We came across various programs in the past, that used cross-products in their modelling. Cross-products are particularly bad because they let the data-explode rather than condense. For example,

```
#define N 10000
.decl A,B(x:number)
A(1).
A(x+1) :- A(x), x < N.
B(x) :- A(x).
.decl C(x:number, y:number)
C(x) :- A(x), B(x).
.decl D(x:number, y:number)
D(x,x) :- C(x,x).
.printsize D
```

introduces the relation `A`

, `B`

, `C`

, and `D`

where relation `C`

is a cross-product of relation `A`

and `B`

.

The effort of computing and storing relation `C`

is quadratic in the size of the inputs of `A`

and `B`

.
Your storage and computation complexity jumped from *O(N)* to *O(N^2)*.

This is expensive especially if you don’t need all the data of your cross-product. In our example,
the cross-product is later filtered in relation `D`

.
A short fix to this problem is to add relational qualifier `inline`

to relation `C`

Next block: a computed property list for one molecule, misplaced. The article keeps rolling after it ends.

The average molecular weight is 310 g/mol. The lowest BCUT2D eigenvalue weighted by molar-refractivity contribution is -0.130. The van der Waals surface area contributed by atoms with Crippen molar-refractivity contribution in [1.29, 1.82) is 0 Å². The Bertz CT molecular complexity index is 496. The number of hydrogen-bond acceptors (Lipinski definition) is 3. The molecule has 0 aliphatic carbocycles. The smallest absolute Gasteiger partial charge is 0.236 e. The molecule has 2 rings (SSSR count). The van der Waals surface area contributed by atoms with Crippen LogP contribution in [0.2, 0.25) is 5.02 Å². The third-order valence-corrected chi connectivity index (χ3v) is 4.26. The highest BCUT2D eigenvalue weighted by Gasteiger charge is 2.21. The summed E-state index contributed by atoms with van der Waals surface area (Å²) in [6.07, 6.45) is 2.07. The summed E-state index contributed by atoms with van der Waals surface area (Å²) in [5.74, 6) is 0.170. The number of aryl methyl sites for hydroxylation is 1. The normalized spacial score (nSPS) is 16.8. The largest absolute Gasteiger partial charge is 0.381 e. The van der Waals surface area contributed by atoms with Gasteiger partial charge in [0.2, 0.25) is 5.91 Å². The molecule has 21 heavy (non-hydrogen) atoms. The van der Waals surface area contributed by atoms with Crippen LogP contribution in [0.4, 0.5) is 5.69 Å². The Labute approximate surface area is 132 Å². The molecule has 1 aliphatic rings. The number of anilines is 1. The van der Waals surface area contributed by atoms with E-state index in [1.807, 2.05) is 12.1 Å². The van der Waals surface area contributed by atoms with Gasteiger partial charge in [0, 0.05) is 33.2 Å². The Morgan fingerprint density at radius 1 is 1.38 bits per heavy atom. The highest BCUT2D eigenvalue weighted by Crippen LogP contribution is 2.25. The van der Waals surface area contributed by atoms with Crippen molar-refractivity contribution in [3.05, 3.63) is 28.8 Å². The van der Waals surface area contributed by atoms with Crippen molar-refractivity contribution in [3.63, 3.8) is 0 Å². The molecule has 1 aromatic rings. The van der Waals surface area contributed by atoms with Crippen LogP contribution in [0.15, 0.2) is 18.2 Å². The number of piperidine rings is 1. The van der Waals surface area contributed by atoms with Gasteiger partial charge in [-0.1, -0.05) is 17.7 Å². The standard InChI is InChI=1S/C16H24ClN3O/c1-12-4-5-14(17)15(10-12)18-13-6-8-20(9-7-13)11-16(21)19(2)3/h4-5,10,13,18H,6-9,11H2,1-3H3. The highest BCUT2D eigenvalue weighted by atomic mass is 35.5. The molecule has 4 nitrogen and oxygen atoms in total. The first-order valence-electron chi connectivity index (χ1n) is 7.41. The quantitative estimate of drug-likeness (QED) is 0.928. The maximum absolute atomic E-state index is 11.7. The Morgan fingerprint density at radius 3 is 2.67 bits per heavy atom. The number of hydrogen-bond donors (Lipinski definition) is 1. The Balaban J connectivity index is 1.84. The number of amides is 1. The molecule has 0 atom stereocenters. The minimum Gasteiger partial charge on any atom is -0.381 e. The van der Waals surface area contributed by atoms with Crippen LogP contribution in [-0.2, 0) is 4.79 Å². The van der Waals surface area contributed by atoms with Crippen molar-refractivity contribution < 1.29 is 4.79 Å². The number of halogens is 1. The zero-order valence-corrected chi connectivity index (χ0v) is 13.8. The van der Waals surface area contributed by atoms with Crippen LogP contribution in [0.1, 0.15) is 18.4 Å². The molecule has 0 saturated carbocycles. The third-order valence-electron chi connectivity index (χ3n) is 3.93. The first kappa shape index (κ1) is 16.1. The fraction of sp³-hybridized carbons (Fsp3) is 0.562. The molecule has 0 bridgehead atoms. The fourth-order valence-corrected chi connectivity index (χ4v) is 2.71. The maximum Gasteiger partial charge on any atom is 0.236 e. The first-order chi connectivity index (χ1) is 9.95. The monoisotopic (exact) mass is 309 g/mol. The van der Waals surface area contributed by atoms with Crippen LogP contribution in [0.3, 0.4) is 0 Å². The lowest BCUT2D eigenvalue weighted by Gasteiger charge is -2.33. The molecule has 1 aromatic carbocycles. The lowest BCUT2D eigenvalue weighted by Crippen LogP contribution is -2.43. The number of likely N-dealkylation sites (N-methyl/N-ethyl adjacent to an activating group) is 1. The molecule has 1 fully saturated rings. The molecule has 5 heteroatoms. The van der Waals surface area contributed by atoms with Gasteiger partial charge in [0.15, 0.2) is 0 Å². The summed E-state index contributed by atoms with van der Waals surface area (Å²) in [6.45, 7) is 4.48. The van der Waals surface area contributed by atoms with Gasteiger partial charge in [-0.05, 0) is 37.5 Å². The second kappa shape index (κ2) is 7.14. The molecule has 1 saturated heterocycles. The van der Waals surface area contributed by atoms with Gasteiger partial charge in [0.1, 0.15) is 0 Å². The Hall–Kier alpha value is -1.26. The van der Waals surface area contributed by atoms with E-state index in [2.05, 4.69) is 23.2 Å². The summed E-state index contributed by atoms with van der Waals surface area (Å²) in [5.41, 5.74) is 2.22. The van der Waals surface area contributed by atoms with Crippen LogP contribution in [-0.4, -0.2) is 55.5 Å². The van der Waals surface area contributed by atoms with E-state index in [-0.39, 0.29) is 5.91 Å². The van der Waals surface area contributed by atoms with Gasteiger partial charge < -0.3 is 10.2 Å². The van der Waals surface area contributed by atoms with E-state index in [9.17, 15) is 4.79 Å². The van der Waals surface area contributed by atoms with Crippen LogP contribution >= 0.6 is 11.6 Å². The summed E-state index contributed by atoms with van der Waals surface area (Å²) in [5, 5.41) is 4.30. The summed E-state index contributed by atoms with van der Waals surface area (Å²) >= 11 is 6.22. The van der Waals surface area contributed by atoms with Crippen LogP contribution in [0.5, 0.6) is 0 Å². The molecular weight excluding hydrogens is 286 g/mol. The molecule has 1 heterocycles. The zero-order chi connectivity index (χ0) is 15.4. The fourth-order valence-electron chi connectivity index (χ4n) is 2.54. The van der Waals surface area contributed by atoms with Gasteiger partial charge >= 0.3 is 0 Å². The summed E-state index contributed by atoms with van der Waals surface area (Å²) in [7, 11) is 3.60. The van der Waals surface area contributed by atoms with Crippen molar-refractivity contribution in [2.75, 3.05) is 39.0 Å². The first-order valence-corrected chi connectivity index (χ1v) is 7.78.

```
...
.decl C(x:number, y:number) inline
...
```

that will substitute the occurrences of predicate C by the right-hand side of its rules.
This is also called resolution (but only for one relation). After adding the relational
qualifier `inline`

, relation `C`

will not physically exist while evaluating the program.

This transformation can also be done by hand and the result is as follows:

```
#define N 10000
.decl A,B(x:number)
A(1).
A(x+1) :- A(x), x < N.
B(x) :- A(x).
.decl D(x:number, y:number)
D(x,x) :- A(x), B(x).
.printsize D
```

The runtime complexity of this program is substantially reduced because it will be linear in the size of N.

# Rule Rewriting

Rules can be written in many ways to express the same computation. For example, consider a simple transitive closure of a graph:

```
#define N 10000
.decl G,T(x:number)
G(1,2).
G(N,1).
G(x,x+1) :- G(x,_), x < N.
T(x,y) :- G(x,y).
T(x,z) :- T(x,y), T(y,z).
.printsize D
```

Althouh it computes the transitive closure, it is a bad formulation of the transitive. A better way of writing the transitive closure is the following:

```
T(x,y) :- G(x,y).
T(x,z) :- T(x,y), G(y,z).
```

# Rule Scheduling